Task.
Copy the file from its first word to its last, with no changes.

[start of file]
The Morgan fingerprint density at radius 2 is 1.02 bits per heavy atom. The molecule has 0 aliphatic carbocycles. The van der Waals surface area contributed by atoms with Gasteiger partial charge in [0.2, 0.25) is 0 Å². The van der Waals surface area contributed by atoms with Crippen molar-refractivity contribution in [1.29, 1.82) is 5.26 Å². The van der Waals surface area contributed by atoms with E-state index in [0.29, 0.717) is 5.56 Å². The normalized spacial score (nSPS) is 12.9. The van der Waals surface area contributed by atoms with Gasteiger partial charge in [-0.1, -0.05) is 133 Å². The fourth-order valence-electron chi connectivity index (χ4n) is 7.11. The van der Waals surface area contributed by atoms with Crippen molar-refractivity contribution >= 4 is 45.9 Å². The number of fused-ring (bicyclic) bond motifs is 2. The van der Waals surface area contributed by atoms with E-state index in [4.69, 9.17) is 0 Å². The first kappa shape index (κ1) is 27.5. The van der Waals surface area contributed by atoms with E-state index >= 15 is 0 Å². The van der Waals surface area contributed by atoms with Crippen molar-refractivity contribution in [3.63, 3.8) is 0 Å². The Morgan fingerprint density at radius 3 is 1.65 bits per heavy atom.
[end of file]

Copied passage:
The Morgan fingerprint density at radius 2 is 1.02 bits per heavy atom. The molecule has 0 aliphatic carbocycles. The van der Waals surface area contributed by atoms with Gasteiger partial charge in [0.2, 0.25) is 0 Å². The van der Waals surface area contributed by atoms with Crippen molar-refractivity contribution in [1.29, 1.82) is 5.26 Å². The van der Waals surface area contributed by atoms with E-state index in [0.29, 0.717) is 5.56 Å². The normalized spacial score (nSPS) is 12.9. The van der Waals surface area contributed by atoms with Gasteiger partial charge in [-0.1, -0.05) is 133 Å². The fourth-order valence-electron chi connectivity index (χ4n) is 7.11. The van der Waals surface area contributed by atoms with Crippen molar-refractivity contribution >= 4 is 45.9 Å². The number of fused-ring (bicyclic) bond motifs is 2. The van der Waals surface area contributed by atoms with E-state index in [4.69, 9.17) is 0 Å². The first kappa shape index (κ1) is 27.5. The van der Waals surface area contributed by atoms with E-state index >= 15 is 0 Å². The van der Waals surface area contributed by atoms with Crippen molar-refractivity contribution in [3.63, 3.8) is 0 Å². The Morgan fingerprint density at radius 3 is 1.65 bits per heavy atom.